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Citations for "Maternity rights and mothers' return to work"

by Burgess, Simon & Gregg, Paul & Propper, Carol & Washbrook, Elizabeth

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  1. Immervoll, Herwig & Barber, David, 2006. "Can Parents Afford to Work? Childcare Costs, Tax-Benefit Policies and Work Incentives," IZA Discussion Papers 1932, Institute for the Study of Labor (IZA).
  2. Mette Ejrnæs & Astrid Kunze, 2012. "Work and Wage Dynamics around Childbirth," CESifo Working Paper Series 3710, CESifo Group Munich.
  3. Esther Geisler & Michaela Kreyenfeld, 2009. "Against all odds: fathers’ use of parental leave in Germany," MPIDR Working Papers WP-2009-010, Max Planck Institute for Demographic Research, Rostock, Germany.
  4. Joyce P. Jacobsen, 2008. "Accommodating Families," Wesleyan Economics Working Papers 2008-004, Wesleyan University, Department of Economics.
  5. Schönberg, Uta & Ludsteck, Johannes, 2007. "Maternity Leave Legislation, Female Labor Supply, and the Family Wage Gap," IZA Discussion Papers 2699, Institute for the Study of Labor (IZA).
  6. Simon Burgess & Carol Propper & John A. Rigg, 2004. "The impact of low income on child health: evidence from a birth cohort study," LSE Research Online Documents on Economics 6305, London School of Economics and Political Science, LSE Library.
  7. Paul Gregg & Maria Gutiérrez-Domènech & Jane Waldfogel, 2003. "The employment of married mothers in Great Britain: 1974-2000," LSE Research Online Documents on Economics 20014, London School of Economics and Political Science, LSE Library.
  8. Julie L. Hotchkiss & M. Melinda Pitts & Mary Beth Walker, 2010. "Assessing the impact of education and marriage on labor market exit decisions of women," Working Paper 2010-02, Federal Reserve Bank of Atlanta.
  9. Ana Espinola-Arredondo & Sunita Mondal, 2009. "The effect of parental leave on female employment: evidence from state policies," Working Papers 2008-15, School of Economic Sciences, Washington State University.
  10. Julie Hotchkiss & M. Pitts & Mary Walker, 2011. "Labor force exit decisions of new mothers," Review of Economics of the Household, Springer, vol. 9(3), pages 397-414, September.
  11. Rossin-Slater, Maya & Ruhm, Christopher J. & Waldfogel, Jane, 2011. "The Effects of California's Paid Family Leave Program on Mothers' Leave-Taking and Subsequent Labor Market Outcomes," IZA Discussion Papers 6240, Institute for the Study of Labor (IZA).
  12. repec:cep:sticas:/122 is not listed on IDEAS
  13. Terza, Joseph V. & Basu, Anirban & Rathouz, Paul J., 2008. "Two-stage residual inclusion estimation: Addressing endogeneity in health econometric modeling," Journal of Health Economics, Elsevier, vol. 27(3), pages 531-543, May.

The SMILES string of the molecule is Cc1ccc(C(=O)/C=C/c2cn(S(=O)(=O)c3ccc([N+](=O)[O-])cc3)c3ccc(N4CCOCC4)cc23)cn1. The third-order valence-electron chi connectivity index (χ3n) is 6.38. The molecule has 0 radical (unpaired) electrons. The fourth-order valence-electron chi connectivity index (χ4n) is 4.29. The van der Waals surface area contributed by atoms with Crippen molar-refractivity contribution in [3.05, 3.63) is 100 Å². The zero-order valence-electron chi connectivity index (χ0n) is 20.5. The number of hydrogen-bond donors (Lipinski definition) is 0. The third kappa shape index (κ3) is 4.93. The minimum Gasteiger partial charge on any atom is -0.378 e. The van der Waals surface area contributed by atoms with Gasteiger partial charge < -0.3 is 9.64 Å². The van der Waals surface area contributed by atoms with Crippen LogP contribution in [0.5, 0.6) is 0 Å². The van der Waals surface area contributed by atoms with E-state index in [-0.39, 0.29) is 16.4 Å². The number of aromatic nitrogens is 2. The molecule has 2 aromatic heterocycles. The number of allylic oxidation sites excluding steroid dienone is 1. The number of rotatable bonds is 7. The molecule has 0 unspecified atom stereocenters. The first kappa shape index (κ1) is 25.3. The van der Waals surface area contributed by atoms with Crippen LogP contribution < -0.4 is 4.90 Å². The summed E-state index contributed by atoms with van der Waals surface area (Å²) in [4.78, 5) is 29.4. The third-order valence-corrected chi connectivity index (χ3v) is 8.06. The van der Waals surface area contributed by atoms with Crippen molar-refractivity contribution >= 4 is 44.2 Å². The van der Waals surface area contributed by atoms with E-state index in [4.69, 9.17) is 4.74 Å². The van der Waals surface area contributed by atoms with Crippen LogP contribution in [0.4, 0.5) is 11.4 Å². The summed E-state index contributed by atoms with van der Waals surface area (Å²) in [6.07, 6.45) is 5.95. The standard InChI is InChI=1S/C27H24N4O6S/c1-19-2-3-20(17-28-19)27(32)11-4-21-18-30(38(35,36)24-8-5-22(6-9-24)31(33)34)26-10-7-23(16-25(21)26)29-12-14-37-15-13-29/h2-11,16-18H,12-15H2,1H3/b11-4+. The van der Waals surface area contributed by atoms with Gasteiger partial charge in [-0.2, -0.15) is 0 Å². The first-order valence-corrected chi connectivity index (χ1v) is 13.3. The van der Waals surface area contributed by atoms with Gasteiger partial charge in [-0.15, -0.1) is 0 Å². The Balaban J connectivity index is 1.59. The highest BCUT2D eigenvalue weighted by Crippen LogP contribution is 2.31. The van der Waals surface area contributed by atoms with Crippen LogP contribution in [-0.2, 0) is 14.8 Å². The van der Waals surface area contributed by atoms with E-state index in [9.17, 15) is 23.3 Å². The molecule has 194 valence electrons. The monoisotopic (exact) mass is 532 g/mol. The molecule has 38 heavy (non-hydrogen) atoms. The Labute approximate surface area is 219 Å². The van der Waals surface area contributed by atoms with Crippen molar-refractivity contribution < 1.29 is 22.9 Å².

14. Kuhlenkasper, Torben & Kauermann, Göran, 2010. "Female wage profiles: An additive mixed model approach to employment breaks due to childcare," HWWI Research Papers 2-18, Hamburg Institute of International Economics (HWWI).
  15. Julie L. Hotchkiss & M. Melinda Pitts & Mary Beth Walker, 2011. "To work or not to work: the economics of a mother's dilemma," Working Paper 2011-02, Federal Reserve Bank of Atlanta.
  16. Marit Rønsen & Ragni Hege Kitterød, 2012. "Entry into work following childbirth among mothers in Norway. Recent trends and variation," Discussion Papers 702, Statistics Norway, Research Department.
  17. Andrea Bassanini & Danielle Venn, 2008. "The Impact of Labour Market Policies on Productivity in OECD Countries," International Productivity Monitor, Centre for the Study of Living Standards, vol. 17, pages 3-15, Fall.
  18. Hanel, Barbara & Riphahn, Regina T., 2011. "The Employment of Mothers: Recent Developments and their Determinants in East and West Germany," IZA Discussion Papers 5752, Institute for the Study of Labor (IZA).
  19. Zhelyazkova N., 2013. "Fathers' use of parental leave. What do we know?," MERIT Working Papers 022, United Nations University - Maastricht Economic and Social Research Institute on Innovation and Technology (MERIT).
  20. Kitty Stewart, 2007. "Employment trajectories for mothers in low-skilled work: evidence from the British lone parent cohort," LSE Research Online Documents on Economics 6215, London School of Economics and Political Science, LSE Library.
This information is provided to you by IDEAS at the Research Division of the Federal Reserve Bank of St. Louis using RePEc data.